Merriam-Webster's Word of the Day
Merriam-Webster's Word of the Day for February 28, 2015 is:
pontificate \pahn-TIF-uh-kayt\ verb
1 a : to officiate as a pontiff b : to celebrate pontifical mass 2 : to speak or express opinions in a pompous or dogmatic way
Stan loves to hear himself talk and will often pontificate on even the most trivial issues.
"Though the game was another duda Patriots' blowout of the hapless Coltssports columnists worldwide were given a unique chance to pontificate on, of all things, the air pressure of footballs." Shelly Griffith, Daily Post-Athenian (Athens, Tennessee), January 30, 2015
Did you know?
In ancient Rome, the pontifices were powerful priests who administered the part of civil law that regulated relationships with the deities recognized by the state. Their name, pontifex, derives from the Latin words pons, meaning "bridge," and facere, meaning "to make," and some think it may have developed because the group was associated with a sacred bridge over the river Tiber (although there is no proof of that). With the rise of Catholicism, the title pontifex was transferred to the Pope and to Catholic bishops. Pontificate derives from pontifex, and in its earliest English uses it referred to things associated with such prelates. By the late 1800s, pontificate was also being used derisively for individuals who spoke as if they had the authority of an ecclesiastic.
Merriam-Webster's Word of the Day for February 27, 2015 is:
rationale \rash-uh-NAL\ noun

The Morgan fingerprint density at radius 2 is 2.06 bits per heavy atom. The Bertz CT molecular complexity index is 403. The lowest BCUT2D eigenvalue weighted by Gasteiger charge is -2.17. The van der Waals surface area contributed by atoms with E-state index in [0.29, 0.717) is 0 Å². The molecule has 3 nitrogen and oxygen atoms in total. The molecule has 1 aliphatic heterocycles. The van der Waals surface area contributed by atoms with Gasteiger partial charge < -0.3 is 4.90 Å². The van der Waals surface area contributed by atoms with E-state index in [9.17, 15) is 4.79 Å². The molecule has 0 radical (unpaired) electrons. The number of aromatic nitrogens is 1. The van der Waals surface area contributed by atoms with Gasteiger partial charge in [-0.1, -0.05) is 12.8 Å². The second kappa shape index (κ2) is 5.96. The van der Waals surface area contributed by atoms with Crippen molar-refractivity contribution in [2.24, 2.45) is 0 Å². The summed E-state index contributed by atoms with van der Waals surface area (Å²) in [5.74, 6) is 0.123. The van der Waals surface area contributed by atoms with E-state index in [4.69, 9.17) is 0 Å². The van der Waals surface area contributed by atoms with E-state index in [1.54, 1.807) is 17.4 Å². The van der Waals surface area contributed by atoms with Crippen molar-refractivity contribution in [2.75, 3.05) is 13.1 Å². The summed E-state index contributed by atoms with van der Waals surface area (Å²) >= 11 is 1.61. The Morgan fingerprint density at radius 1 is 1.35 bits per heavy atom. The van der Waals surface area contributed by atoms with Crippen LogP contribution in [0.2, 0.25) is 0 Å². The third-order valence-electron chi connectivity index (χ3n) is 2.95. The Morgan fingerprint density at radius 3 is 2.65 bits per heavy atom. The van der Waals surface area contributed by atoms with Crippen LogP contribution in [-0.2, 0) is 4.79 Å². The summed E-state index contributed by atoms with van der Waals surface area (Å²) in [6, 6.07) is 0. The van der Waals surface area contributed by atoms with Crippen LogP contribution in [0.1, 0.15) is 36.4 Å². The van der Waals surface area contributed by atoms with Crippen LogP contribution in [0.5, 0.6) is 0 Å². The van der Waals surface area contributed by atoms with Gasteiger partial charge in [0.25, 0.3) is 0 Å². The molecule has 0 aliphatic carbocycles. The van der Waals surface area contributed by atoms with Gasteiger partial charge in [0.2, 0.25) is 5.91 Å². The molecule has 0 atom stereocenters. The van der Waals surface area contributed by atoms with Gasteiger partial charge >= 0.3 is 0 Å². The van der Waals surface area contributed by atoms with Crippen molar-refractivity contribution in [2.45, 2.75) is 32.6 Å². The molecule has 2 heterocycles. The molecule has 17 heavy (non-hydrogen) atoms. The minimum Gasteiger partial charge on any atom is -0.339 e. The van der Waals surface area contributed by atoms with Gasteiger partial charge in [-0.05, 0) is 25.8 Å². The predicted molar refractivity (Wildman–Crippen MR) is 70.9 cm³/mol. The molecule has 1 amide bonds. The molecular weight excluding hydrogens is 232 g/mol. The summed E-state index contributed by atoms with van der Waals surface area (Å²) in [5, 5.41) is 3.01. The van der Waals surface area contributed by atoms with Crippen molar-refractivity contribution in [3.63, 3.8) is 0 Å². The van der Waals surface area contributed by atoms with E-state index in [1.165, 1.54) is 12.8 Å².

1 : an explanation of controlling principles of opinion, belief, practice, or phenomena 2 : an underlying reason : basis
The newspaper's editorial reflected the concerns of many who questioned the rationale behind the mayor's decision.
" the sacred trust that elected officials will share all options they've explored, identify the ones they haven't, and share the rationale behind their decisions." Robert F. Walsh, Stratford (Connecticut) Star, January 29, 2015
Did you know?
The word rationale appeared in the second half of the 17th century, just in time for the Age of Reason. It is based on the Latin ratio, which means "reason," and rationalis, which means "endowed with reason." At first, rationale meant "an explanation of controlling principles" ("a rationale of religious practices," for example), but soon it began to refer to the underlying reason for something (as in "the rationale for her behavior"). The latter meaning is now the most common use of the term. The English word ratio can also mean "underlying reason" (in fact, it had this meaning before rationale did), but in current use, that word more often refers to the relationship (in number, quantity, or degree) between things.